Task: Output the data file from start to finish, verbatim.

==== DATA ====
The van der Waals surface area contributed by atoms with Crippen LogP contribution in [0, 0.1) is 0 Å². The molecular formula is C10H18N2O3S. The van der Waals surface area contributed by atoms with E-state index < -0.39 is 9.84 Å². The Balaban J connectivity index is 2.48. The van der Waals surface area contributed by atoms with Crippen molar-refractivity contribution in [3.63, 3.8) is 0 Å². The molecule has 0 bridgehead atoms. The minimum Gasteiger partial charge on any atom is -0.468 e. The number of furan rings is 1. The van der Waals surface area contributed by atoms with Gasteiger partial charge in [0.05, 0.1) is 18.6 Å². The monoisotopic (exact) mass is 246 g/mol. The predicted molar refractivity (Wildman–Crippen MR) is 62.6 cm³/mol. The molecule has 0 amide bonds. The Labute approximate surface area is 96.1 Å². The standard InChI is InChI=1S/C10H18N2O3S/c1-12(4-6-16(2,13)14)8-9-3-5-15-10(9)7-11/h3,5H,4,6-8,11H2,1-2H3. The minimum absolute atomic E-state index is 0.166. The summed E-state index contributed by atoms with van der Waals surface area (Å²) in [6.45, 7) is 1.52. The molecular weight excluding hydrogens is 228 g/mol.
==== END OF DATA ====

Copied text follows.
The van der Waals surface area contributed by atoms with Crippen LogP contribution in [0, 0.1) is 0 Å². The molecular formula is C10H18N2O3S. The van der Waals surface area contributed by atoms with E-state index < -0.39 is 9.84 Å². The Balaban J connectivity index is 2.48. The van der Waals surface area contributed by atoms with Crippen molar-refractivity contribution in [3.63, 3.8) is 0 Å². The molecule has 0 bridgehead atoms. The minimum Gasteiger partial charge on any atom is -0.468 e. The number of furan rings is 1. The van der Waals surface area contributed by atoms with Gasteiger partial charge in [0.05, 0.1) is 18.6 Å². The monoisotopic (exact) mass is 246 g/mol. The predicted molar refractivity (Wildman–Crippen MR) is 62.6 cm³/mol. The molecule has 0 amide bonds. The Labute approximate surface area is 96.1 Å². The standard InChI is InChI=1S/C10H18N2O3S/c1-12(4-6-16(2,13)14)8-9-3-5-15-10(9)7-11/h3,5H,4,6-8,11H2,1-2H3. The minimum absolute atomic E-state index is 0.166. The summed E-state index contributed by atoms with van der Waals surface area (Å²) in [6.45, 7) is 1.52. The molecular weight excluding hydrogens is 228 g/mol.